To close out 2015, The US Department of Energy (DOE) passed a number of efficiency standards with little fanfare, despite the huge implications on building operations, expenses, and the health of the planet. These standards will reduce emissions by more than 900 million metric tons of carbon pollution as part of the Energy Department’s goal to reduce carbon emissions by 3 billion metric tons by 2030.
Here’s what most media outlets haven’t talked about:
Hailed as the “largest energy-saving standard in history” by US Energy Secretary Ernest Moniz, the DOE released new standards for commercial air conditioning and furnace units, also known as rooftop units. In 2018, new units must be 13% more efficient than current products on the market. By 2023, these updated units will need to increase efficiency by an additional 15%.
Rooftop units consume so much energy that the new efficiency standards will cut back on emissions by 885 million metric tons of carbon. In turn, building management will save $167 billion on their utility bills over the lifespan of the appliances. To put these numbers into tangible terms, the new rooftop units “will save about the same amount of energy as all the coal burned in the U.S. to generate electricity in a year,” President of Natural Resources Defense Council, Rhea Sun, said.
Generally, rooftop units are replaced every 10-15 years, so within this timespan engineers may purchase a new unit that is incredibly more efficient than the current system. For the next few years, the pressure is on manufacturers to create better, more energy efficient appliances. Building managers and engineers need to start considering these new technologies when they enter the market. If you’re looking to replace your commercial air conditioning, heat pumps, or warm-air furnace units in the next few years, waiting until the new units are on the market would significantly reduce energy expenses and emissions of the building.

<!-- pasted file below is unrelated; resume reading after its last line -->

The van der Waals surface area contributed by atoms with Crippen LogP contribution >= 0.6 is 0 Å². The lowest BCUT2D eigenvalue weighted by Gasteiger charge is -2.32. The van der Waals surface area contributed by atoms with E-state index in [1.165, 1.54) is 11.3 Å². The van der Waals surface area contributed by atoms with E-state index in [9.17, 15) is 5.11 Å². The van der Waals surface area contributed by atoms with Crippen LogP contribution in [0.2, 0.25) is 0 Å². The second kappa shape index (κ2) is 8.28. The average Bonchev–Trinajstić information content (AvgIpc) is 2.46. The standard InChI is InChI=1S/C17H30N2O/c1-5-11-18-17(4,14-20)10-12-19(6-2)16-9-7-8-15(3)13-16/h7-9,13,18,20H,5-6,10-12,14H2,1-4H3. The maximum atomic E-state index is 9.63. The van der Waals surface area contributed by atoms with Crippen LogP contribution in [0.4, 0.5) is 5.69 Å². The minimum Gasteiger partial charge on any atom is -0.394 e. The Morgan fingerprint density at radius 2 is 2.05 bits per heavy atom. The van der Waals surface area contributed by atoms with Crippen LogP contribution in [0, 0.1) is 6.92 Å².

Up until a few weeks ago, there were no standards on commercial and industrial water pumps. In conjunction with a number of key stakeholders, the DOE set a standard using the Pump Energy Index (PEI). This standard is assigned a value of 1 on the PEI; a pump that runs 10% more efficiently has a PEI value of 0.9, a pump that runs 20% more effectively has a PEI value of 0.8, etc. This new rule will take 25% of current inefficient pumps off the market – or back to the lab to make them more efficient – and encourages the development of pumps that use less electricity and waste less water.
This inaugural pump standard is slated to save businesses more than $1 billion in energy expenditures while preventing 17 million metric tons of carbon emissions over the next 30 years. As development of new pump standards and deployment of more advanced technologies become available, the US will be able to further reduce emissions and help businesses stop throwing money down the drain.
Particularly with the Paris Climate Summit, the US will look to new ways to combat climate change and greenhouse gas emissions. Buildings are now becoming a key piece of the environmental puzzle. As commercial buildings waste 30% of the electricity they consume, the potential for innovation in efficiency is great. The recent standards are just part of the stepping stones to better operational effectiveness. And although these standards are aimed at environmental benefits, all stakeholders in the commercial real estate space will benefit on their bottom line; better efficiency means there will be reduced waste in expenditures and budgets, too.
Soon, all commercial rooftop units and water pumps will meet a standard of efficiency within the next decade. Building managers and engineers will need to make purchasing decisions on when to retrofit their appliances. If the most efficient equipment on the market is purchased, the building managers and engineers could see a big reduction on their energy bills and meet efficiency standards for years. Even greater efficiency can be achieved with operational optimization.
As the Department of Energy continues to work towards its goal of reducing US carbon output by 3 billion metric tons, expect building efficiency to be a hot topic on the path to mitigating climate change.